Parshat Beshalach: Amalek and Moral Relativism

וַיִּבֶן מֹשֶׁה מִזְבֵּחַ וַיִּקְרָא שְׁמוֹ ה’ נִסִּי: וַיֹּאמֶר כִּי יָד עַל כֵּס יָ-הּ מִלְחָמָה לַה’ בַּעֲמָלֵק מִדֹּר דֹּר
(שמות יז, טו-טז)

“Then Moses built an altar, and he named it The Lord Is My Miracle. And he said, “For there is a hand on the throne of the Eternal, [that there shall be] a war for the Lord against Amalek from generation to generation.” (Shemot 17:15–16)

Our parashah concludes with the above enigmatic verses, which offer no explanation of the nature of the war in question or where it will be fought. The Torah later clarifies matters in the book of Devarim:

You shall remember what Amalek did to you on the way, when you went out of Egypt; how he happened upon you on the way and cut off all the stragglers at your rear, when you were faint and weary, and he did not fear God. [Therefore,] it will be, when the Lord, your God, grants you respite from all your enemies around [you] in the land that the Lord, your God, gives to you as an inheritance to possess, that you shall obliterate the remembrance of Amalek from beneath the heavens. You shall not forget! (Devarim 25:17–19)

A plain reading of Scripture would have it that the commandment to obliterate Amalek is mostly concerned with the total physical destruction of the Amalekites. It would seem that this commandment was completely fulfilled with the killing of Agag, king of the Amalekites (I Shmuel 16). As for those who think that a remnant of Amalek survived Agag’s death, the Sages have already established that Sanacherib mixed up the nations, making it impossible for us to identify any person as an Amalekite, whom we are required to kill in keeping with the commandment (Mishnah Yadayim 4:4).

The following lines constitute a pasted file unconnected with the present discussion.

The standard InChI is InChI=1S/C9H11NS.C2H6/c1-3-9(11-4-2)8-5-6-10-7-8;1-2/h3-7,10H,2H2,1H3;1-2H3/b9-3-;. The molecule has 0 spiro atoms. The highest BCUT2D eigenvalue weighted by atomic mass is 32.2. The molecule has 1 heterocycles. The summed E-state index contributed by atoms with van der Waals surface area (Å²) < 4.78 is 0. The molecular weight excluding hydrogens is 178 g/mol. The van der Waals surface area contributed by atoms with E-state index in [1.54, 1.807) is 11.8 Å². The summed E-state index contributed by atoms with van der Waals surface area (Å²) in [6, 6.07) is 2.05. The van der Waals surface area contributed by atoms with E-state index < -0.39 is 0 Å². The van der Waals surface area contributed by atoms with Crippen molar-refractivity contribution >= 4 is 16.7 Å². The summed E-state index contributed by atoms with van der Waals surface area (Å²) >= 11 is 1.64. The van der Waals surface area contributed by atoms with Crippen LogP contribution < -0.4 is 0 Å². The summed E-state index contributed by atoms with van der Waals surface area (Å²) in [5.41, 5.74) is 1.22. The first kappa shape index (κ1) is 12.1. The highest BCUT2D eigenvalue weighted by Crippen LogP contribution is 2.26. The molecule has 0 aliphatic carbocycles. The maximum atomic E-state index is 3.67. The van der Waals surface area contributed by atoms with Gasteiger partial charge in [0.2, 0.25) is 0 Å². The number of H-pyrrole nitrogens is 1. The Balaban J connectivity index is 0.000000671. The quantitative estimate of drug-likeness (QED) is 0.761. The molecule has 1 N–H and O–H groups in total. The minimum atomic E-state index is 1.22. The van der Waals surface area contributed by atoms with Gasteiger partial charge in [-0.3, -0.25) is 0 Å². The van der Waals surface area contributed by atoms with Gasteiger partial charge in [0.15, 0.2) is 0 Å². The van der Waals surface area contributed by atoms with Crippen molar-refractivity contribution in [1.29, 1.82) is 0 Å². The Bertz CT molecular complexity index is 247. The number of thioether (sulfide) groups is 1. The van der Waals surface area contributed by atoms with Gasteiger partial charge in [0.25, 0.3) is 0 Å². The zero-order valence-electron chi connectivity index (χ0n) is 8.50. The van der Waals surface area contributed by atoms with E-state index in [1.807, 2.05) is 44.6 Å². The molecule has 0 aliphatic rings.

Despite these qualms, the Sages (Sanhedrin 20b) and, in their wake, the authors of the lists of the commandments (Rambam’s Sefer ha-Mitzvot, positive commandment 188), consider the commandment to annihilate Amalek to be permanently applicable. This also seems to be implied by a verse from our parashah: [that there shall be] a war for the Lord against Amalek from generation to generation.

In light of all this, we must ask what significance the commandment to annihilate Amalek can have for our own times, given that everyone agrees that it cannot be fulfilled in practice. I believe that we can find a way to understand the significance of this commandment by contemplating the difference between fiction and reality.

Good and Evil – Or Shades of Grey